Born in the USA - Part 1

Q: Is it a good idea to amend the [US] Constitution to remove the birthright citizenship in view of the current and ongoing illegal immigration problems?

A: No. No harm arises from recognizing all persons born in the US as citizens. The proposed amendment
runs counter to the rights proclaimed in the Declaration of Independence. Immigration is a tough problem for us Americans at this time, but we must not give up just because it is tough. And the proposed amendment amounts to giving up. For Americans, govt exists to protect human rights. We shouldn’t use the Constitution to deny rights. It falls to us to make America work.

In the vernacular of our age, the Declaration is the vision statement, and the Constitution is the operating manual.

I descended from my ancestor Henry Brockman who settled in the Maryland Colony in the 17th century, and from his progeny who were born in what is now the United States. I was born in the State of North Carolina. I am more American than was Alexander Hamilton, who was born on the island of Nevis, in 1757, a British subject. He immigrated to New York in 1772. Had current immigration laws existed at that time, Hamilton would likely not have been able to get a visa for at least ten years, since he was from the Caribbean, thus he would have been late for the Revolution.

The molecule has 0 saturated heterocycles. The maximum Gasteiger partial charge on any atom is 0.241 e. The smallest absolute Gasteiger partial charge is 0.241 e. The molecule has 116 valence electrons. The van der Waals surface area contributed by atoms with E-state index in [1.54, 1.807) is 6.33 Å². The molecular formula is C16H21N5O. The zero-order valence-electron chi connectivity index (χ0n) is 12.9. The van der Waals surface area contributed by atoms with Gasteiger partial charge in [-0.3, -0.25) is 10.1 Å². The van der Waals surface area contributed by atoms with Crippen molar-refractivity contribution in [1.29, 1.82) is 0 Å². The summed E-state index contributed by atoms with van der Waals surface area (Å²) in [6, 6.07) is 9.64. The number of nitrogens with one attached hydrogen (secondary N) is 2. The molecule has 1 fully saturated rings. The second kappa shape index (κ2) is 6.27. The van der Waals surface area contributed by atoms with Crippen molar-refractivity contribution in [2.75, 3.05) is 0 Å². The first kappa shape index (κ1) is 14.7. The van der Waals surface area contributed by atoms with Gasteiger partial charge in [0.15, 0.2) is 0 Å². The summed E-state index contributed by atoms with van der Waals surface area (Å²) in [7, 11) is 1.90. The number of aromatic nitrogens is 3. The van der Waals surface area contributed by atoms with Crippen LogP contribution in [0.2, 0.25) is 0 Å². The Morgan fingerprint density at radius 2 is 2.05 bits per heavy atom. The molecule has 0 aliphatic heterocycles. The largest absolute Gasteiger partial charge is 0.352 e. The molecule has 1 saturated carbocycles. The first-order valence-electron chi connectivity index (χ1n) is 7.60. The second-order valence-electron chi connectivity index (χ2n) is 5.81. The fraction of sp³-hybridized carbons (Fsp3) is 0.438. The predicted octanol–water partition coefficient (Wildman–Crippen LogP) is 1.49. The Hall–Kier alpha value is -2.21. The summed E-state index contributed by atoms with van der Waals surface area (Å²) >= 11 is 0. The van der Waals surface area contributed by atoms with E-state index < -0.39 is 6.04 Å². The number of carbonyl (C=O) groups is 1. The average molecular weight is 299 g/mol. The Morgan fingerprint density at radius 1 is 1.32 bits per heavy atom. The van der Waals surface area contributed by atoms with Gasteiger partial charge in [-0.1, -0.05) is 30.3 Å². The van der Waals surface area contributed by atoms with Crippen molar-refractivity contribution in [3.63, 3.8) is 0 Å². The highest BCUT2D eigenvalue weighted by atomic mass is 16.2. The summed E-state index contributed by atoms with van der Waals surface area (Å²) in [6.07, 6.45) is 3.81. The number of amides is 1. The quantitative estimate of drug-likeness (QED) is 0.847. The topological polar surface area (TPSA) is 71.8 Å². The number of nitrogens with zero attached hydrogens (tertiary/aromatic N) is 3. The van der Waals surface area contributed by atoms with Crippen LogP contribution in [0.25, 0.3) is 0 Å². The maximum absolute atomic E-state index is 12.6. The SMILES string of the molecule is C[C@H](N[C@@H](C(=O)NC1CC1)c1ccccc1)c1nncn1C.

Let’s be plain about the implications of this amendment. For people who want to deport foreign women who give birth in the United States, this amendment would remove the impediment that is the baby citizen. The would-be deporters want to prevent foreign women from living in the United States. They want to deny to those women the right to liberty, that is, to go peacefully where they please, and the right to the pursuit of happiness, that is, to peaceful activity without prior permit. Further, to thwart these women, the proponents would also deny the rights of the newborn child, a person entirely innocent, with whom no one can find fault. Yet liberty and pursuit of happiness are unalienable human rights. There isn’t a conflict of rights in which we must make an unfortunate choice. We can sustain the rights of both the woman and the child, and that is the proper role for govt.

We note that among the grievances against the King listed in the Declaration was his interference with “migrations hither”.

To be continued...

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